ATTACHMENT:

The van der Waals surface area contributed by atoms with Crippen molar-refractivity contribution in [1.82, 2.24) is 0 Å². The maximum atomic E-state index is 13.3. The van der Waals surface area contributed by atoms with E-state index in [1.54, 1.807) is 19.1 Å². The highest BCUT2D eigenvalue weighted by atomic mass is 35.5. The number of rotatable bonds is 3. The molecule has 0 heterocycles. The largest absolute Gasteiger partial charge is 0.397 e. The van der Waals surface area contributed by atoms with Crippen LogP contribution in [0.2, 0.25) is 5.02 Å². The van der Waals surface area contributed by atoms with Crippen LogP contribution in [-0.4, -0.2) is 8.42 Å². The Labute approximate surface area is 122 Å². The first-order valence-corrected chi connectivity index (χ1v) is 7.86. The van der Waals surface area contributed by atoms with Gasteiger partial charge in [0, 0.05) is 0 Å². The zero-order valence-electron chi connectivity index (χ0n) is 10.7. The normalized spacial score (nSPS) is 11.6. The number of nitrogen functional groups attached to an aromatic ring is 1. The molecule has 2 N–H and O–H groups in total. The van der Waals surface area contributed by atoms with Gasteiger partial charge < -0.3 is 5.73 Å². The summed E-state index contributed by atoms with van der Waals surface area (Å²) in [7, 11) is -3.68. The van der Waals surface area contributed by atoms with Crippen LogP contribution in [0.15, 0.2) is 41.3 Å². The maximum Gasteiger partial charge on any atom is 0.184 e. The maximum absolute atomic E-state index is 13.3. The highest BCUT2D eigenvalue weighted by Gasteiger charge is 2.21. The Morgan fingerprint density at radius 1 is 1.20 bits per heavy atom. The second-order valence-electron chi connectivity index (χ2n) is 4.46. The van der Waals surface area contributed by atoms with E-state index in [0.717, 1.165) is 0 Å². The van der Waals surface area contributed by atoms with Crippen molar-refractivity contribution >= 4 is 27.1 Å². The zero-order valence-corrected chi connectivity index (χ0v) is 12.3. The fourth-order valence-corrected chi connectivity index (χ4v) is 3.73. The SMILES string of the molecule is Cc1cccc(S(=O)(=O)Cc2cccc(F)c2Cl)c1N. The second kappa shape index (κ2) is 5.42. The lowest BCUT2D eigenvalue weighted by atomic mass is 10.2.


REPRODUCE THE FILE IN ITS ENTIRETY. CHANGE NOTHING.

The van der Waals surface area contributed by atoms with Crippen molar-refractivity contribution in [1.82, 2.24) is 0 Å². The maximum atomic E-state index is 13.3. The van der Waals surface area contributed by atoms with E-state index in [1.54, 1.807) is 19.1 Å². The highest BCUT2D eigenvalue weighted by atomic mass is 35.5. The number of rotatable bonds is 3. The molecule has 0 heterocycles. The largest absolute Gasteiger partial charge is 0.397 e. The van der Waals surface area contributed by atoms with Crippen LogP contribution in [0.2, 0.25) is 5.02 Å². The van der Waals surface area contributed by atoms with Crippen LogP contribution in [-0.4, -0.2) is 8.42 Å². The Labute approximate surface area is 122 Å². The first-order valence-corrected chi connectivity index (χ1v) is 7.86. The van der Waals surface area contributed by atoms with Gasteiger partial charge in [0, 0.05) is 0 Å². The zero-order valence-electron chi connectivity index (χ0n) is 10.7. The normalized spacial score (nSPS) is 11.6. The number of nitrogen functional groups attached to an aromatic ring is 1. The molecule has 2 N–H and O–H groups in total. The van der Waals surface area contributed by atoms with Gasteiger partial charge < -0.3 is 5.73 Å². The summed E-state index contributed by atoms with van der Waals surface area (Å²) in [7, 11) is -3.68. The van der Waals surface area contributed by atoms with Crippen LogP contribution in [0.15, 0.2) is 41.3 Å². The maximum Gasteiger partial charge on any atom is 0.184 e. The maximum absolute atomic E-state index is 13.3. The highest BCUT2D eigenvalue weighted by Gasteiger charge is 2.21. The Morgan fingerprint density at radius 1 is 1.20 bits per heavy atom. The second-order valence-electron chi connectivity index (χ2n) is 4.46. The van der Waals surface area contributed by atoms with E-state index in [0.717, 1.165) is 0 Å². The van der Waals surface area contributed by atoms with Crippen molar-refractivity contribution >= 4 is 27.1 Å². The zero-order valence-corrected chi connectivity index (χ0v) is 12.3. The fourth-order valence-corrected chi connectivity index (χ4v) is 3.73. The SMILES string of the molecule is Cc1cccc(S(=O)(=O)Cc2cccc(F)c2Cl)c1N. The second kappa shape index (κ2) is 5.42. The lowest BCUT2D eigenvalue weighted by atomic mass is 10.2.